McIntosh, Red Delicious, Honeycrisps and more. Each fall, families head out to local orchards to gather bushels of these delectable apples.
Visiting a pick-your-own orchard or farm makes for a fun family outing.
“Kids these days are so removed from where their food comes from,” says Dave Patterson of Patterson Fruit Farm in Chesterland. “It used to be the grandparents had farms, but now it’s the great-grandparents or even further back. So coming here to our family’s orchard is a nice opportunity to see where the apples are actually grown.”
While picking apples, kids and parents have the opportunity to engage all their senses.
“The kids love to smell the fresh apples and compare the sweetness, color and size of the various apples,” says Misty Ricco, a mom from North Royalton, who has been apple picking many times. “We always like to talk about how apples are grown, how important the bees are and how apples are harvested in the fall. They also really enjoy talking to the farmers.”
In order to make the most of traveling to the orchard, keep these following tips in mind:
• A small wagon can be helpful if you plan to pick a large quantity of fruit or for young kids who need a break.
• Like people, yellow jackets love apples, mainly the overripe and damaged fruit on the ground. Be sure to steer little hands away from these fruits.
• Call ahead to the orchard to check the hours pick-your-own is available, what forms of payment are accepted, whether there is plenty of low-hanging fruit that kids can reach, and to learn about any special activities or deals.
Now that you’re ready to head out, it’s time to decide on where to go. There are dozens of pick-your-own orchards or farms throughout Northeast Ohio. Each offers a variety of apples, along with other local produce and products as well as special events and activities for visitors.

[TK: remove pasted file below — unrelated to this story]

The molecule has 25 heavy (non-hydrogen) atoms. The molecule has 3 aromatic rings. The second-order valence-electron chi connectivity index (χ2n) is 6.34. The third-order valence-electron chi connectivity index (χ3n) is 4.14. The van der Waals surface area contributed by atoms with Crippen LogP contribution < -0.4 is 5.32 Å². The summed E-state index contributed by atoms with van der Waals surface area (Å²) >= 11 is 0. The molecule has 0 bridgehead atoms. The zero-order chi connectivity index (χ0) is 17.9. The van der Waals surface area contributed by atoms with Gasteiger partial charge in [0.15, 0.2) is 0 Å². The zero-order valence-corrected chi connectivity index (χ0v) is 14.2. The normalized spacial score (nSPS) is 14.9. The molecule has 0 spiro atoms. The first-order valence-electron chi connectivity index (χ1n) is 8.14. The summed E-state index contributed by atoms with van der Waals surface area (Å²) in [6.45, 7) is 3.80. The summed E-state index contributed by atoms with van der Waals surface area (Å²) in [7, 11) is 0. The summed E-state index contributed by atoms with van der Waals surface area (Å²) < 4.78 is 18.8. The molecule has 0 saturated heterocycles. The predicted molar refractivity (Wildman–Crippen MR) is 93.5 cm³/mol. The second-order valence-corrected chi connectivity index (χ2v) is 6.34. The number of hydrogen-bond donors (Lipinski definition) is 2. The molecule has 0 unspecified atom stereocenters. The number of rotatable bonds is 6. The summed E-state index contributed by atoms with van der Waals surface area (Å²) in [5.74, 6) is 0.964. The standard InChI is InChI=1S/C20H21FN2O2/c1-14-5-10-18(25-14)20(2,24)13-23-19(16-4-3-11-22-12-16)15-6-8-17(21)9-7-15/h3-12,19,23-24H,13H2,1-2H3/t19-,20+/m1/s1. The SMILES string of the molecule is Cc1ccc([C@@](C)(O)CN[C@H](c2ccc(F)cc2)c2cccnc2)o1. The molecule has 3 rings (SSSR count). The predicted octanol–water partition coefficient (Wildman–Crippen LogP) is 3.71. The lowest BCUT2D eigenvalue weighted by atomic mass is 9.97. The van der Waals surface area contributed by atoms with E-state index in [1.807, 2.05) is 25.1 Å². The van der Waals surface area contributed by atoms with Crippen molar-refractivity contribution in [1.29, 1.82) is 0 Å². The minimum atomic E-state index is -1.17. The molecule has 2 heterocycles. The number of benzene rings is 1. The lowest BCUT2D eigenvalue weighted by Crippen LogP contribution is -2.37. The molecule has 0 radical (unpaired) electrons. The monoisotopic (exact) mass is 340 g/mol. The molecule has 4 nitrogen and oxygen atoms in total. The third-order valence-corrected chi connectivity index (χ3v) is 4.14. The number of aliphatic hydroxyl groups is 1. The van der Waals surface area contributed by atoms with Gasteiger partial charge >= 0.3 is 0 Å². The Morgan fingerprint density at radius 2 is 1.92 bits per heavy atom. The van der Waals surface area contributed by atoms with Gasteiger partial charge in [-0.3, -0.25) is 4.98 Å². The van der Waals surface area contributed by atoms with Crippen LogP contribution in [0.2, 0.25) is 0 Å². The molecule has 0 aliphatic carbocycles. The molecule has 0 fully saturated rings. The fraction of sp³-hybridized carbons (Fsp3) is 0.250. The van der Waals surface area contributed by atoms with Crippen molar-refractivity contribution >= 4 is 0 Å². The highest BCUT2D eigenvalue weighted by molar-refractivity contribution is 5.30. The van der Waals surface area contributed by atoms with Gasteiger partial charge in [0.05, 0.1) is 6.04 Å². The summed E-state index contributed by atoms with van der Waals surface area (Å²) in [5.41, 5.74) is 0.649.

For example, Bill Richardson, owner of Richardson Farms in Medina, says “in addition to the orchard, we are also a general farm and have turkeys, chickens and other farm animals that the kids love to visit.”
Joshua Schmidt, general manager at Mapleside Farms in Brunswick, says their Johnny Appleseed Festival is a longtime family tradition. It has been held the second week of September for the past 40 years. “We have celebrated our apple legend and families come year after year to see the apple butter being made over a camp fire the same way it was during Johnny’s time,” he says.
Mapleside also hosts its “Pumpkin Village,” which runs Sept. 5 through Nov. 2.
To get you started, here are some other orchards and markets in the region:
Patterson Farms, 11414 Caves Rd, Chesterland, pattersonfarm.com
Mapleside Farms, 294 Pearl Rd, Brunswick, mapleside.com
Blue Jay Orchard. 17909 Rapids Road, Hiram, 440-834-4318 or [email protected]
Beckwith Orchards, 1617 Lake Rockwell Road, Kent, beckwithorchards.com
Heavenly Hill Farm, 18375 State Road, North Royalton, 440-237-8708
Ridgeview Farm, 5488 Kinsman Rd (SR 87), Middlefield. Farm Reopens Sept. 20. ridgeviewfarm.com
Sage’s Apples, 11355 Chardon Road, Chardon, sagesapples.com
West Orchards, 3034 North Ridge Road, Perry, westorchardsfarmmarket.com
Spiegelberg Orchards, 6161 Middle Ridge Road, Lorain, 440-233-6083
Smith’s Fruit Farm, 6611 S.R.E. Rt. 84, Geneva, 440-466-2433
Eddy’s Fruit Farm,12079 Caves Road, Chesterland, eddyfruitfarm.com
Something other than apples:
Raspberry picking adventure at the Rosby Garden Center, 42 E. Schaaf Road,Brooklyn Hts. Rosby Garden